Lazy Luddite Log



Last Winter my Transformers collection passed its thirtieth year. In the eighteen months since then my interest in (and buying of) these toys has had a resurgence. In this post I will share some of my understanding and opinions of how Transformers (with a focus on the toys) have changed over three decades.


The original batch of Transformers were Japanese toys re-branded for selling to audiences in the United States and beyond. The US company Hasbro formed an historic partnership with Takara to co-own and produce the Transformers brand worldwide. Both have taken over smaller toy-makers but have never turned such acquisitive attentions on one another. They have worked together for decades to produce the most iconic and many of the best (but also some of the worst) converting robot toys for both children and adult collectors.

The concept behind many of those original Takara toys was that they were mecha operated by drivers. Design focused on depicting vehicles and other machines (alt-modes) accurately. The robot modes in contrast were more abstract - after all a robot can look like anything. As The Transformers however they were re-cast by Hasbro as sentient robotic aliens. They contracted Marvel Comics to develop storyline and characters. Animation models (templates providing guidance to animators) simplified and humanized the robot modes. The cartoon robots and the toy robots looked different from each other but kids were okay with that and the cartoon made the toys into a craze.

There were only so many original Japanese designs and by the third annual catalogue they needed more to maintain sales. With new designs came a new methodology. Now animation models from the cartoon movie (1986) preceded toy design and the focus was for the toys to more accurately match those robot modes. In compensation for this the alt-modes were now more abstract and took the form of 'futuristic' vehicles. As a youth I accepted that only one mode or the other in a toy would be realistic. I had a preference for the robot mode to be more abstract and even valued 'kibbling' (blatant machine-parts hanging off the robot body) as a key part of the distinctive Transformers look. I suspect a lot of kids felt similarly. But some children of the 80s have grown into the adult collectors of today and they are a lot more fussy.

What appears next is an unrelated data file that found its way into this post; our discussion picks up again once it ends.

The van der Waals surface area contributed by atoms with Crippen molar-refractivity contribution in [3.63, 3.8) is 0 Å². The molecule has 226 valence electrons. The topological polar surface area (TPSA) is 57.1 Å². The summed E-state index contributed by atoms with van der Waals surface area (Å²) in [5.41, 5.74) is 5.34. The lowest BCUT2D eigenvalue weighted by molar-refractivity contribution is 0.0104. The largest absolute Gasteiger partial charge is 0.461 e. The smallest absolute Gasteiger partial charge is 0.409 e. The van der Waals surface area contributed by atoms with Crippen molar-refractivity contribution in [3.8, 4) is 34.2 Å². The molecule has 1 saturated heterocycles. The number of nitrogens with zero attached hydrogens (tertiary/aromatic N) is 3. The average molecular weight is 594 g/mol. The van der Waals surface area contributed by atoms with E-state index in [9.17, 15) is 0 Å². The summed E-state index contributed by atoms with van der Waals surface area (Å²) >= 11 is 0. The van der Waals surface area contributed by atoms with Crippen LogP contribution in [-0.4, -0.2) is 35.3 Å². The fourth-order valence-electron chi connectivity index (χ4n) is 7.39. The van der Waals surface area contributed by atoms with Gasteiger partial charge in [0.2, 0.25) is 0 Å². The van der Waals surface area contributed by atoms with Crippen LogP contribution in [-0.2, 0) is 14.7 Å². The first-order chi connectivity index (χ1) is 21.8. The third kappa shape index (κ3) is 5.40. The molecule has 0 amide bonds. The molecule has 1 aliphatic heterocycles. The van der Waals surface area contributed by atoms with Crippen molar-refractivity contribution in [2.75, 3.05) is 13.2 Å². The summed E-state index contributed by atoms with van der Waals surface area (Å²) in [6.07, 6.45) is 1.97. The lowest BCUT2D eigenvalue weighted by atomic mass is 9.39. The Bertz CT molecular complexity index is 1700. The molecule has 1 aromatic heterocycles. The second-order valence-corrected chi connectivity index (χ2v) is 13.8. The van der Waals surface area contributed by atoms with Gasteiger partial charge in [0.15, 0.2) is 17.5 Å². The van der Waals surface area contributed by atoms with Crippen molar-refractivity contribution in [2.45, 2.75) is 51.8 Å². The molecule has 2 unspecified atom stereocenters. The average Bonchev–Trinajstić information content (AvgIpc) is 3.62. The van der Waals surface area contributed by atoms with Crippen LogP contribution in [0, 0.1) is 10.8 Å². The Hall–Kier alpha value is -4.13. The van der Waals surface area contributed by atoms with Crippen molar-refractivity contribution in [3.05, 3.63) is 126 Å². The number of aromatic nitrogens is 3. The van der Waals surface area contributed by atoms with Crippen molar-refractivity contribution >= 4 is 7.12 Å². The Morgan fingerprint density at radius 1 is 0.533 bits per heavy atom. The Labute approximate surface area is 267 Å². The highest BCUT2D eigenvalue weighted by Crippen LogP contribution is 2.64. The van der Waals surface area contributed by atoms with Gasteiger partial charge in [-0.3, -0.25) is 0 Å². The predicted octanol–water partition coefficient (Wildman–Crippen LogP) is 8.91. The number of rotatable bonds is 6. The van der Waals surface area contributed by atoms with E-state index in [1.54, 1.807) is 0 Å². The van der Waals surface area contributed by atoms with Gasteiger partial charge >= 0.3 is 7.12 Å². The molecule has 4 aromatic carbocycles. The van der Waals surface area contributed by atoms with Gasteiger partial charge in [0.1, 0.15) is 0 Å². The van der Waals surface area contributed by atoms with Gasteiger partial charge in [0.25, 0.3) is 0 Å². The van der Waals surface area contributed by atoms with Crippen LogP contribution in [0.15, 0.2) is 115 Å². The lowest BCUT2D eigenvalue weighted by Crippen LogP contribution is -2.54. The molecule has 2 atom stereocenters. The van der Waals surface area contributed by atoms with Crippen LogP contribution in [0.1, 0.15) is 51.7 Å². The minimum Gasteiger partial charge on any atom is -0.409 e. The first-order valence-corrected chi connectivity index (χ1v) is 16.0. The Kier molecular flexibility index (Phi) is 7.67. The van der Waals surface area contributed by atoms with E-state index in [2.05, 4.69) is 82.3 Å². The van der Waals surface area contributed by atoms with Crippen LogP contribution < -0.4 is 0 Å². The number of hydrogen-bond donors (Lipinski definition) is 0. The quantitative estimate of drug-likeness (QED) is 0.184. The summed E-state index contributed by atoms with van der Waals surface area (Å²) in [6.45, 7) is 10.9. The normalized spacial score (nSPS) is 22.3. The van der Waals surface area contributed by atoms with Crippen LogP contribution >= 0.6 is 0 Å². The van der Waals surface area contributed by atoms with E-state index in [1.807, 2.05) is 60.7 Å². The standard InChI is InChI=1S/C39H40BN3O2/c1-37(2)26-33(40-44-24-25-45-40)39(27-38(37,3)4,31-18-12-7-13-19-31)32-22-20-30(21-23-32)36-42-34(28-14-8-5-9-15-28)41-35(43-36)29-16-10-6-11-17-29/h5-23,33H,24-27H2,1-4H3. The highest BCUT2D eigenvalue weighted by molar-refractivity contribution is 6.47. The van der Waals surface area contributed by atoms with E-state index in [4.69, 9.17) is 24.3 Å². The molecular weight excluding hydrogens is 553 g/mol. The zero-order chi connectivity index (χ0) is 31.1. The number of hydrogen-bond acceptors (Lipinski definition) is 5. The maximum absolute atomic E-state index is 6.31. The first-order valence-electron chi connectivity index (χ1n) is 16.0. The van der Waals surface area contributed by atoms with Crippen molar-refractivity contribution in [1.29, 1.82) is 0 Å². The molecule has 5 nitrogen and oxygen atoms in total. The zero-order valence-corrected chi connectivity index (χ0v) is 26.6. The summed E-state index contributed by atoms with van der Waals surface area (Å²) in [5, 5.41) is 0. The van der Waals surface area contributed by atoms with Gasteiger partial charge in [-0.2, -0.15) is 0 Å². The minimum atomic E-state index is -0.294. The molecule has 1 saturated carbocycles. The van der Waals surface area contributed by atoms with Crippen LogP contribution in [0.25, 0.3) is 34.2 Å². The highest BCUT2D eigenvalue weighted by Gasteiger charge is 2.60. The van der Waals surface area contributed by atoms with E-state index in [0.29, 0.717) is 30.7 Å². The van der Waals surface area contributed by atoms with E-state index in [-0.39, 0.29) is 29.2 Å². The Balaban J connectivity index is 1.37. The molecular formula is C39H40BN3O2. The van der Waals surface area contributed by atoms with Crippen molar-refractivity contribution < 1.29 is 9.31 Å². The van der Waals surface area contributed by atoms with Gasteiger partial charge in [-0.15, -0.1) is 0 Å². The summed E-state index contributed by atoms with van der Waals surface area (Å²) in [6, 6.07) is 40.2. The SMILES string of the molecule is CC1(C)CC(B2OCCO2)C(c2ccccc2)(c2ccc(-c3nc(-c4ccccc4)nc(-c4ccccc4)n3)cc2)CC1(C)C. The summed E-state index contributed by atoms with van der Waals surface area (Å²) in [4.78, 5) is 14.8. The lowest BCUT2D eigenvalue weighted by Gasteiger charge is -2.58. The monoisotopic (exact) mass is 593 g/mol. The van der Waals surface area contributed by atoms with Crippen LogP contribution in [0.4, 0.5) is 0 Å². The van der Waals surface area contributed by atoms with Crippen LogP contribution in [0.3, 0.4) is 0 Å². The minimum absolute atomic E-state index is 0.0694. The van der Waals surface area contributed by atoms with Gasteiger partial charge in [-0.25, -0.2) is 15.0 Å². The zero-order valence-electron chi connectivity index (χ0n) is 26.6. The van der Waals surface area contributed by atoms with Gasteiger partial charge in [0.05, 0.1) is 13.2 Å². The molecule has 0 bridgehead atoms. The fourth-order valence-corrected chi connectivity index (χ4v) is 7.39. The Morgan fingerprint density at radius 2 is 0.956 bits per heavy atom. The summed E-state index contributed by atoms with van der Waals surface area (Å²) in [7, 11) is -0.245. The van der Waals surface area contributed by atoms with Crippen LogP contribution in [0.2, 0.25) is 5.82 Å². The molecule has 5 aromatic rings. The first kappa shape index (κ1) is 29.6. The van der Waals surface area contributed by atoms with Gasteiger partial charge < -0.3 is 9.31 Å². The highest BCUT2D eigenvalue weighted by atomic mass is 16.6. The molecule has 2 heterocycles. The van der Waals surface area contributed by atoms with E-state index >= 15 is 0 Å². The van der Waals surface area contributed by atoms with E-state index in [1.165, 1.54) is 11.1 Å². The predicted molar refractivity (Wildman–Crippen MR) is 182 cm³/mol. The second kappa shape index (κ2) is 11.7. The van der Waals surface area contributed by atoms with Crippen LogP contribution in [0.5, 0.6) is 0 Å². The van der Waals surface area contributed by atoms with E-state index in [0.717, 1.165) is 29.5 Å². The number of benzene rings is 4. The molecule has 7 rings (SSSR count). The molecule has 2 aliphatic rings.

Technical Generations

One of the most interesting developments of recent times has been the Generations line of Transformers toys intended to emulate older toys and be consumed by both older children and adult collectors. They have more expectations put on them than the original toys and have to be both 'toy accurate' and 'show accurate'. They cannot just depict a vehicle and a robot. They also have to depict what is now an iconic character in the minds of fans. The designers do pretty well with these expectations but there are some problems that arise from this and one that particularly annoys me is what is known as 'faux-parts'. Imagine a well-known character has windows on its chest in robot mode. In the original toy they were the windows of its truck alt-mode. But for the new version to have both toy and cartoon accurate windows it will be given two sets of windows (each exposed in one mode or the other). This bothers me to the extent that anything so trivial can bother a person. Make the windows turn into the windows dammit! Even if some supposed accuracy is lost who cares? A vital aspect of Transformers is the transformation process and faux-parts detract from that.

My favourite kind of transformation is one that is elegant rather than complicated. It needs a few inventive and non-intuitive twists (like the hip swivel or the head-chest switch) within an otherwise simpler sequence of moves. An extra set of windows is a nasty bit of misdirection for those who regard Transformers as puzzles for them to solve. Another development that I feel complicates transformation is the expectation of articulation. Robots that can assume a range of poses because of more joints can become more difficult to transform because of all that extra movement. A specific set of steps now have a significantly larger number of incremental movements between them.